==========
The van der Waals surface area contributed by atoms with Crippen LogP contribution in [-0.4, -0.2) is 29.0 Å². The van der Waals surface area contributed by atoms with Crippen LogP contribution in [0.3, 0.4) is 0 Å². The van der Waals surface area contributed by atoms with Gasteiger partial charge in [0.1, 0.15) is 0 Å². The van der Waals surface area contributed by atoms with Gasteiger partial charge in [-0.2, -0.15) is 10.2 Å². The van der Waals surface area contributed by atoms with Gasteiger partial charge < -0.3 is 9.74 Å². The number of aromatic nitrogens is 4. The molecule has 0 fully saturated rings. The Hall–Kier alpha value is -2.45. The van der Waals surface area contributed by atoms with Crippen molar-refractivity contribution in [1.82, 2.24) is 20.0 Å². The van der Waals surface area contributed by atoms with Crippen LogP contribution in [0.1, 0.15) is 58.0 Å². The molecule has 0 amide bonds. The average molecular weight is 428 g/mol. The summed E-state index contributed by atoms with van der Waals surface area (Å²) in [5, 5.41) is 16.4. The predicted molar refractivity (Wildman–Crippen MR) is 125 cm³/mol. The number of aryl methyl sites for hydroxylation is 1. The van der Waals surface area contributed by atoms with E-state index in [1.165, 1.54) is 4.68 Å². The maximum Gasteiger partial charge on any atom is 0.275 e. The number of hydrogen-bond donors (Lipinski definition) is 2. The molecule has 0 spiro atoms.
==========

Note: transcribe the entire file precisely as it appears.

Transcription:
The van der Waals surface area contributed by atoms with Crippen LogP contribution in [-0.4, -0.2) is 29.0 Å². The van der Waals surface area contributed by atoms with Crippen LogP contribution in [0.3, 0.4) is 0 Å². The van der Waals surface area contributed by atoms with Gasteiger partial charge in [0.1, 0.15) is 0 Å². The van der Waals surface area contributed by atoms with Gasteiger partial charge in [-0.2, -0.15) is 10.2 Å². The van der Waals surface area contributed by atoms with Gasteiger partial charge < -0.3 is 9.74 Å². The number of aromatic nitrogens is 4. The molecule has 0 fully saturated rings. The Hall–Kier alpha value is -2.45. The van der Waals surface area contributed by atoms with Crippen molar-refractivity contribution in [1.82, 2.24) is 20.0 Å². The van der Waals surface area contributed by atoms with Crippen LogP contribution in [0.1, 0.15) is 58.0 Å². The molecule has 0 amide bonds. The average molecular weight is 428 g/mol. The summed E-state index contributed by atoms with van der Waals surface area (Å²) in [5, 5.41) is 16.4. The predicted molar refractivity (Wildman–Crippen MR) is 125 cm³/mol. The number of aryl methyl sites for hydroxylation is 1. The van der Waals surface area contributed by atoms with E-state index in [1.165, 1.54) is 4.68 Å². The maximum Gasteiger partial charge on any atom is 0.275 e. The number of hydrogen-bond donors (Lipinski definition) is 2. The molecule has 0 spiro atoms.